Will SETI build an “unprecedented” network to detect lasers from alien civilizations?

Called LaserSETI, the network will monitor the entire night sky for lasers that could be used by advanced alien civilizations in an attempt to communicate, SETI said.

SETI will build an "unprecedented" network to detect lasers from alien civilizations

Messages through light  are more effective  than radio waves because they can transmit a lot of information. However, in recent decades, there have been only a  small number of SETI optical designs  that could scan stars for  extremely brief flashes of light.

Searching for signals from extraterrestrial lasers by SETI

The institute stated that all instruments used for these projects are based on  photomultiplier tubes.  to detect flares, making them essentially single-pixel cameras.

Flashes of light can be homochromatic, an intrinsic characteristic of  lasers  . Therefore, it may be possible to use relatively slow two-dimensional solid-state detectors as part of the research.

Once built, the SETI device will use  commercial lenses  to take 75-degree images of the sky. Behind the lens is a grid that will  transform  any light source in the camera’s field of view into a dual spectrum, similar to a rainbow.

Although stars generate a full spectrum from blue to red, a laser will only appear at its  characteristic wavelength.

Each device will consist of two identical cameras,  rotated 90 degrees relative  to each other along the viewing axis which, together with the dual iris response,  will eliminate false alarms.  that can be caused by cosmic rays.

You’ll also be able to distinguish  different colors of light  , which means you won’t be limited to just detecting short flashes.

“LaserSETI is trying to take a big step forward in the search for extraterrestrial intelligence.

It is the first project in optics or radio astronomy designed to cover the entire sky. When you don’t know where to look, an instrument with a huge field of view and time span allows us to cover much more ground than ever before.”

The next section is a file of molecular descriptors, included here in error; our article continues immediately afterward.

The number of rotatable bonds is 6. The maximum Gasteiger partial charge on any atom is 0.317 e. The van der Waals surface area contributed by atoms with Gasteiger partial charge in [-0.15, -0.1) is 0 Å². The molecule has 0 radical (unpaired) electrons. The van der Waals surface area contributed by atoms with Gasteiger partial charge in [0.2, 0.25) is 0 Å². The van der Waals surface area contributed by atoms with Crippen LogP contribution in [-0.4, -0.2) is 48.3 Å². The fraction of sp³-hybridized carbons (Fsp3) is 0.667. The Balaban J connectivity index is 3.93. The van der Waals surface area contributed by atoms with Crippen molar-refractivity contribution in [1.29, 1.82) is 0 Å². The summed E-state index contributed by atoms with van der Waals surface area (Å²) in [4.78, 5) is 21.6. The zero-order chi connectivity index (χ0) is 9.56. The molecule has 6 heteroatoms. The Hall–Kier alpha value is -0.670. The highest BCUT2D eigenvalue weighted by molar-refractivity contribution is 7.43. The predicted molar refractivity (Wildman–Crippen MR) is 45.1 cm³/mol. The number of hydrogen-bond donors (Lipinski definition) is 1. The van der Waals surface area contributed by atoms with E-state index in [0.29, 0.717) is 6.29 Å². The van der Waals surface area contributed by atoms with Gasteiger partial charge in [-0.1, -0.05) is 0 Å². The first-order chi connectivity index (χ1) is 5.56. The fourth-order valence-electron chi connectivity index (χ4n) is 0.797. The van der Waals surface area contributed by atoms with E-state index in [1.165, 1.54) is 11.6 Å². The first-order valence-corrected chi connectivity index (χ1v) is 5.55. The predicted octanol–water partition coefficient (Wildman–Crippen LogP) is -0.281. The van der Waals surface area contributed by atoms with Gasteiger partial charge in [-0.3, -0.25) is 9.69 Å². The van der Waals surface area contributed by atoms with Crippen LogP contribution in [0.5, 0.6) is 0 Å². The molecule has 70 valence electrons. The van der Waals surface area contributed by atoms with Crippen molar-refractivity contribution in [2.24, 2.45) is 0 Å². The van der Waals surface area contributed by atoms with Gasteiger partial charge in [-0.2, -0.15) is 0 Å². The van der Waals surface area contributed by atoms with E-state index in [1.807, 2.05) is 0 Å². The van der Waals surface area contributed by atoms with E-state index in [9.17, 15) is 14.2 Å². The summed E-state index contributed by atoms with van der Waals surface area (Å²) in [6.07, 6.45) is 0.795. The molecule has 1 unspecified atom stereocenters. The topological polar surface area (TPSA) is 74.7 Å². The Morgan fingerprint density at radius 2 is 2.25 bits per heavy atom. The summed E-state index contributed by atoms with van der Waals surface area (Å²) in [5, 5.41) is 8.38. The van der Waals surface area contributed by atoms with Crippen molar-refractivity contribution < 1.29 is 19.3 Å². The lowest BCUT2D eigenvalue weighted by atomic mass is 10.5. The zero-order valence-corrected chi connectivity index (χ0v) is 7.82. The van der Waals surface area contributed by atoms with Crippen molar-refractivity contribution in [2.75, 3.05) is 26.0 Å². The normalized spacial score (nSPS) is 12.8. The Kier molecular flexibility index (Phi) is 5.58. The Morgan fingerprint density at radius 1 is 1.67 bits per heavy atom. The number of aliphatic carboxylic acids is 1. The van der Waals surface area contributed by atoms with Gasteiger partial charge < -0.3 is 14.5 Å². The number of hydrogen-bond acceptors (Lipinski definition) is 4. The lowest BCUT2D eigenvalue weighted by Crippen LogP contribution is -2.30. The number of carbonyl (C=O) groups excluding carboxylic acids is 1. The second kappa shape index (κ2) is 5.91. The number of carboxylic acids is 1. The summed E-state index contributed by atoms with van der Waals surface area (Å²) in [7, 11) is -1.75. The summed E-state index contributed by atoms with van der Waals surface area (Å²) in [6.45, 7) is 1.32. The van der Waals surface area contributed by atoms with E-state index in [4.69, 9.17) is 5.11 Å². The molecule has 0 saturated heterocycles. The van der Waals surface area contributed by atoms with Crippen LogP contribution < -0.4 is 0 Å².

This was suggested by  Eliot Gillum  , the project’s principal investigator.
SETI will build an "unprecedented" network to detect lasers from alien civilizations

A project with high expectations

Funding for this SETI project was raised through a crowdfunding campaign in 2017, with additional funding provided through private donations.

The plan includes ten more instruments that will be implemented in countries such as  Puerto Rico, Chile and the Canary Islands.

When this phase is complete, the system will  monitor the night sky  over approximately half of the Western Hemisphere.

For now, the last observatory installed is in Haleakala, Hawaii, with a privileged view at  10,000 feet above sea level.

“The possibility that there is life elsewhere is exciting for the public. Especially with reports of biologically interesting molecules in the atmosphere of Venus, NASA’s selection of two Venus missions, the Perseverance mission to Mars and the upcoming Clipper mission to explore Jupiter’s moon Europa.

So said  Karen Meech  , acting director of the Institute of Astronomy at the University of Hawaii.

“Our university has long been involved in astrobiology to explore the possibility of life elsewhere. Both through research related to the formation of habitable worlds, the discovery of exoplanets and the development of new mirror and telescope technologies to detect planets.

It’s exciting to add a new direction to this search, looking for technology companies.”

There is no doubt that SETI opens up a whole new range of possibilities for discovering possible signs of extraterrestrial life elsewhere. However, it’s worth asking: are these life forms trying to communicate with us?

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